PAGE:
Law was breached when police officers’ resignation was accepted – legal experts

Tista' taqra bil- Malti.

Legal experts who spoke to this newsroom voiced their concerns about a breach of the law when the resignations handed in by at least seven police officers were accepted. 41 polices officers were arrested over the alleged overtime abuse and other fraud. An investigation into the traffic police unit started following a letter by a whistleblower who spoke about ongoing abuse within the unit. The investigation will be widened to other units, according to media reports.

Legal experts speaking to Newsbook.com.mt said that they suspect there was a breach of the law when resignations from officers under investigation were accepted since this meant that such officers would enjoy their service pension.

According to the Police Act, however, the Home Affairs Minister shall not approve resignations in three circumstances – when one is subject to disciplinary proceedings, or when one charged with an offence which can be tried before a court of criminal jurisdiction or when one has rendered themselves liable to be dismissed or removed from the Force.

A police officer cannot resign at will, legal experts told this newsroom. They explained that once an officer was under arrest and interrogated, the officers would have to face the Public Service Commission and would probably be sacked. In the current circumstances, since their resignation was accepted, the officers will still receive a service pension despite having to face proceedings in court.

Overtime racket probe:

What does the Police Act say?

According to the Police Act, any member of the Force who wishes to resign or withdraw from their duties shall give to the Minister such prior notice, not exceeding thirty days, as the Minister may require by notice in the Gazette, of his intention to resign or withdraw himself from his duties. Article 15(2) lays down the circumstances when a resignation should not be accepted.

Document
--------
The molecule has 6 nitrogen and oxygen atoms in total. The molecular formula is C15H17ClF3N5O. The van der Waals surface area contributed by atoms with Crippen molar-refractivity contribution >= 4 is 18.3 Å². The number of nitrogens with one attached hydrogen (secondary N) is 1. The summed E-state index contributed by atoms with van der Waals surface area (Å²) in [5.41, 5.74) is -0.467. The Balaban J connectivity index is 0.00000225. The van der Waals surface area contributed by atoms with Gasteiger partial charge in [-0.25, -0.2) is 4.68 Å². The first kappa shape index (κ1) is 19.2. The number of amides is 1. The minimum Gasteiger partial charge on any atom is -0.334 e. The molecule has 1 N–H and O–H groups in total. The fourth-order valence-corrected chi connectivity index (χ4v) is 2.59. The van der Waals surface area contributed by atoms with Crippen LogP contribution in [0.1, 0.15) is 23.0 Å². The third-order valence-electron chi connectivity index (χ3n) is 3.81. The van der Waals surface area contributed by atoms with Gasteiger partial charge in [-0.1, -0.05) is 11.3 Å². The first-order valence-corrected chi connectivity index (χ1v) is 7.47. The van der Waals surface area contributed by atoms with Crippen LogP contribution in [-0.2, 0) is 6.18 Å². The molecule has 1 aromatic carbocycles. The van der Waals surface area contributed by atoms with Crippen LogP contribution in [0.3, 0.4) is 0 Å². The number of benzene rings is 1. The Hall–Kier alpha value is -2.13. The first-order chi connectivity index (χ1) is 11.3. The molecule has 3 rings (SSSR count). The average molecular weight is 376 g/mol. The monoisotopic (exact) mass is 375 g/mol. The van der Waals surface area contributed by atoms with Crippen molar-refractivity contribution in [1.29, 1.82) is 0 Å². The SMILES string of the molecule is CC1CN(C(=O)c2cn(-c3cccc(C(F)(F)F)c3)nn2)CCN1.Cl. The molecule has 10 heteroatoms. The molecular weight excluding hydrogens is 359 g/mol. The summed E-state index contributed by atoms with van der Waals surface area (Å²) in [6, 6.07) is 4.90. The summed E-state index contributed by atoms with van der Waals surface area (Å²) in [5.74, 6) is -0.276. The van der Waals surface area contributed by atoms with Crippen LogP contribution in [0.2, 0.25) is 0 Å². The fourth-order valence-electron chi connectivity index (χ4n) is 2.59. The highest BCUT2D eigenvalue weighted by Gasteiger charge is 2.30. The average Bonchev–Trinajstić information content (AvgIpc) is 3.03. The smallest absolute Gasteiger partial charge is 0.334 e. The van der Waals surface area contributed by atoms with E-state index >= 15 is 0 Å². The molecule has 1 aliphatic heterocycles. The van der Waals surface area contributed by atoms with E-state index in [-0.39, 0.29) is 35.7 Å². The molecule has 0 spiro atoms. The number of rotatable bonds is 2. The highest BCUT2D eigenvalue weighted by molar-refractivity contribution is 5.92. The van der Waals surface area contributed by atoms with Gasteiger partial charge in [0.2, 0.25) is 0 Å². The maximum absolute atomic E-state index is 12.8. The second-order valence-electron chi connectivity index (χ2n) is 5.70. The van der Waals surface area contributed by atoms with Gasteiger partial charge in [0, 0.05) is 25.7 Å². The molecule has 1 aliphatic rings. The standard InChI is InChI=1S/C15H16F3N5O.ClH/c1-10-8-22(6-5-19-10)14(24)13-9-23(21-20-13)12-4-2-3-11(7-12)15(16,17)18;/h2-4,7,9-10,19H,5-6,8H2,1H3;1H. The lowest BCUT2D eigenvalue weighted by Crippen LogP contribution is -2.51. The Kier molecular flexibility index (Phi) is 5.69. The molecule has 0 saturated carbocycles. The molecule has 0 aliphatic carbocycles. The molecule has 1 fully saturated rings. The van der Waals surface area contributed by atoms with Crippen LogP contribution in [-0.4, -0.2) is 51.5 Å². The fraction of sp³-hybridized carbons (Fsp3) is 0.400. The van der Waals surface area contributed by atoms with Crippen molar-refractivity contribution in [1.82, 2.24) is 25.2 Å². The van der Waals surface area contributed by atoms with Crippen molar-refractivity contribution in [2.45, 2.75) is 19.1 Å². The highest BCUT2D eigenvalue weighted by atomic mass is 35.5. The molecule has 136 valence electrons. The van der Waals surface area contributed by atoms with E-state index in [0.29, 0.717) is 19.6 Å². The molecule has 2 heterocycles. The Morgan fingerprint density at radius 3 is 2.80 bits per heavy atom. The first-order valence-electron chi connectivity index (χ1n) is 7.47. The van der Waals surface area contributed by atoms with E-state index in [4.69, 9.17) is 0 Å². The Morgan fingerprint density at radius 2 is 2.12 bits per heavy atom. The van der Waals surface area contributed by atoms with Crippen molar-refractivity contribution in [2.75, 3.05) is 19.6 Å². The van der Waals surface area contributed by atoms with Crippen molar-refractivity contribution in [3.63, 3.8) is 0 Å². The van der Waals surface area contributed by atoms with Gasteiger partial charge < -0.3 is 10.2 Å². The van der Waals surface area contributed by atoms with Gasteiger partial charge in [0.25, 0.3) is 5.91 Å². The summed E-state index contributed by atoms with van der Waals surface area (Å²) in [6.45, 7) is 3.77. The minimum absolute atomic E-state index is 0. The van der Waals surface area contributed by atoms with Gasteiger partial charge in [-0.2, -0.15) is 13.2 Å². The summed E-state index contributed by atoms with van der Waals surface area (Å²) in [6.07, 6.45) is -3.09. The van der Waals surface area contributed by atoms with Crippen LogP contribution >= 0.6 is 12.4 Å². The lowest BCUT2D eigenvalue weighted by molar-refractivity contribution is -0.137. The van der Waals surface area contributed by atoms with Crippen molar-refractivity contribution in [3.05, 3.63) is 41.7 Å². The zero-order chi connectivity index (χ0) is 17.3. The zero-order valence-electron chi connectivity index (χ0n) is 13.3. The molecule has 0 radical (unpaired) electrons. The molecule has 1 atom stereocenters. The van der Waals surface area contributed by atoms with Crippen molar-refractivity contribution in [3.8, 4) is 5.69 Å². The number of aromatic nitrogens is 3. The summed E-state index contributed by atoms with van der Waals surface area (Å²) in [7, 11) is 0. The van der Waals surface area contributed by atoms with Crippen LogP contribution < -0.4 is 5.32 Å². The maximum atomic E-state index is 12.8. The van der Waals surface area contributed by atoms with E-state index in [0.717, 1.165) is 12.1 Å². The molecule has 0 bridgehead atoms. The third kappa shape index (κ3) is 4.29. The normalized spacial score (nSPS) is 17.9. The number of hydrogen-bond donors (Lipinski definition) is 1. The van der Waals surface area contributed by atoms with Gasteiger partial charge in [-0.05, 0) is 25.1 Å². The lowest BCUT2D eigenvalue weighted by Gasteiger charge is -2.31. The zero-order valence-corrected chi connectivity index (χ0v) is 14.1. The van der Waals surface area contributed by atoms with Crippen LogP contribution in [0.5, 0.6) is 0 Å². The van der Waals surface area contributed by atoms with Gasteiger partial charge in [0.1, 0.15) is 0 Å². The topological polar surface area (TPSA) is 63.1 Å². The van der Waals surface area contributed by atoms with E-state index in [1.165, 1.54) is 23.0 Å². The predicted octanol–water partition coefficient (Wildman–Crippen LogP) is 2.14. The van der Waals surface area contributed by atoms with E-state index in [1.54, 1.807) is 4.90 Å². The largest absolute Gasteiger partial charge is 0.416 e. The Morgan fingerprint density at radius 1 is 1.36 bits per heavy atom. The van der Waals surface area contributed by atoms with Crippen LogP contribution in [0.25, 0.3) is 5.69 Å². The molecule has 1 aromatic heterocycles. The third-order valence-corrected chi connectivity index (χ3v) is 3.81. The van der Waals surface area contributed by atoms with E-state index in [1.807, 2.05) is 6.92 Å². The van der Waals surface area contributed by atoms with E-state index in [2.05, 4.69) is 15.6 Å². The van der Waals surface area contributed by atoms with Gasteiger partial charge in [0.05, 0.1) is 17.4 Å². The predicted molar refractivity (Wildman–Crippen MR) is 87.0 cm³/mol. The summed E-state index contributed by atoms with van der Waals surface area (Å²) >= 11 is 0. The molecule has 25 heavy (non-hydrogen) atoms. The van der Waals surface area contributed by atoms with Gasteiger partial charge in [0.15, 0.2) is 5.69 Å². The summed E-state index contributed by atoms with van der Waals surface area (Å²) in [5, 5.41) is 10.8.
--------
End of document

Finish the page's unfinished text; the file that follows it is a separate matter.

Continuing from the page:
Legal experts described it as an insult to the public if the officers are going to be charged in court, but have had their resignations accepted so as not to forfeit their service pensions. They reiterated that the law was clear on this point, and that officers who will be charged would lose their right to a service pension, had their resignations been rejected pending procedures in court.

Others said that the Minister had two choices – either to refuse their resignation or accept it on condition that certain benefits will be lost upon termination of service.

According to statistics tabled in Parliament in 2015, 15 officers had been charged in court between 2013 and June 2015. The information was tabled by then Home Affairs Minister Carmelo Abela. The officers were charged with tampering of evidence, corruption, accepting bribes and aggravated theft.

The police called for anyone who had any information in relation to these cases to pass it on, even in a confidential manner, on tel: 2294 2201, e-mail: internalaffairs.police@gov.mt.